“The evolving humanitarian response to the Syrian crisis,” by Marika Sosnowski

The evolving humanitarian response to the Syrian crisis
Marika Sosnowski – @MikiSosnowskihttp://marikasosnowski.com/
For Syria Comment, May 2015

In 2015, the UN has requested a staggering US$8.4 billion to help 18 million people within Syria and the immediate region. This is a huge sum and the largest humanitarian appeal in UN history. Five years in to the brutal civil war, the humanitarian response to the Syrian crisis has predominantly focused on providing immediate relief in the form of food, health and sanitation. However, the complex and extended nature of the Syrian conflict now means that humanitarian actors are grappling with the medium to long-term issues the conflict has caused for Syria and its neighbours. These challenges include civil society development and increasing the rule of law within liberated Syrian communities, providing children with access to education as a normalising measure and an increased focus on livelihoods and creating economic opportunities in refugee populations.

At a meeting of donor countries in Berlin in December 2014, the UN announced the Strategic Response Plan for Syria that ‘incorporates, for the first time, significant development aspects’ in addition to addressing essential humanitarian needs (my italics). The Strategic Response Plan shows that the situation in Syria is no longer all about immediate disaster relief but has shifted to also include resilience and development aspects. As the term suggests, rather than addressing immediate needs, the aim of resilience and development programs is to act as a crucial bulwark against future instability and violence spawned by the Syrian conflict regionally and globally.

The medium to long-term advantages of resilience and development programming not only include regional stability but domestic benefits for national security and counter-terrorism. However, in order to be fully effective, donor requirements in the allocation of aid funding, particularly towards small Syrian NGOs, need to be rethought as well as supporting greater access for larger donors to hard-to-reach areas within Syria. These initiatives will hopefully provide more effective programming, value for money and ultimately, benefit people searching for some level of stability amongst the chaos.

Aid as a counter terrorism measure

A concern for most donor countries has been the threat posed by foreign fighters returning from the Syrian conflict or homegrown terror attacks inspired by the likes of ISIS. Given that many Western countries are now directly involved in military action against ISIS, an increasing number of foreign fighters may be likely to view their circumstances through the prism of a global war. This places countries in the military coalition at greater risk of blowback. Additionally, the dominant counter-terrorism response in many countries such as Australia, the US and France has so far been punitive and involved blanket prohibition and imprisonment of foreign fighters. For example, France recently jailed two underage boys who had returned voluntarily from Syria and Iraq after becoming disillusioned with IS and Australia has passed wide-ranging counter-terrorism legislation that includes imprisonment for entering areas of Iraq and Syria.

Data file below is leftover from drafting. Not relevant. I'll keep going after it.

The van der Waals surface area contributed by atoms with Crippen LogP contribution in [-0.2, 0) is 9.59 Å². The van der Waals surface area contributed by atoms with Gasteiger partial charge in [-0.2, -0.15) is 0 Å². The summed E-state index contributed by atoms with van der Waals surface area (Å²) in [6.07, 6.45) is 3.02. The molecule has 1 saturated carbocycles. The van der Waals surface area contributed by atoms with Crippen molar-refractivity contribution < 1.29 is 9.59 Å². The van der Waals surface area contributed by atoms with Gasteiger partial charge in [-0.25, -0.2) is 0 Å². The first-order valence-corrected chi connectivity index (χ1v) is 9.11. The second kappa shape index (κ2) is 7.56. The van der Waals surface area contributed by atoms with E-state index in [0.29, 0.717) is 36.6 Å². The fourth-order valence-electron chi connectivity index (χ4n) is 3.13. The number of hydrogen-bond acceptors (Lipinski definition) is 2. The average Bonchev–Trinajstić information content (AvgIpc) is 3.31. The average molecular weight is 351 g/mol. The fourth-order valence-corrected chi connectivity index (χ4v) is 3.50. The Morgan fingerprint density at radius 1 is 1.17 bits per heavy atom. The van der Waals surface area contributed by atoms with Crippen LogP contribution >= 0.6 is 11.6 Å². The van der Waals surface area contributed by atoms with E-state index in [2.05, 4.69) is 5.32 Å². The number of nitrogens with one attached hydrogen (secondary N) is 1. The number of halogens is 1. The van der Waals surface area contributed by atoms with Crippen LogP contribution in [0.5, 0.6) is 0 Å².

A recently published policy paper by the Brookings Institute suggests that instead of over-relying on punitive measures to combat terrorism, increasing funding and involvement in humanitarian programs that aim to help people affected by the conflict in Syria has the potential to deradicalise a significant portion of foreign fighters who were originally motivated, not by violence, but by a genuine desire to defend the Syrian people against the brutality of the Assad regime. Older research by AidData also suggests that foreign aid has the ability to decrease incidents of terrorism especially when the funding is targeted towards resilience and development sectors such as education, health, civil society and conflict prevention.

Agile and targeted aid

Syrian NGOs and local community organisations such as local councils are well placed to play a larger role in the delivery of these resilience and development programs given that they have direct access to many hard-to-reach areas and communities within Syria, local knowledge, language skills and are well connected with the ability to negotiate between different groups and areas. Unfortunately, the international community has so far been somewhat suspicious of supporting Syrian humanitarian organisations because many are considered unknown entities that cannot fulfil various funding and reporting requirements. These requirements include being in existence for more than five years (many were only created as a result of the uprising that began in 2011), being registered in Syria (there were various restrictions placed on the registration of civil society organisations under the al-Assad regime) or having undertaken a number of audits. While there are genuine donor concerns with monitoring and evaluating aid delivery – ISIS’ distribution of World Food Program marked packages early this year remains a very public example of failure – restrictions on funding Syrian organisations need to be rethought in light of the benefits they can offer.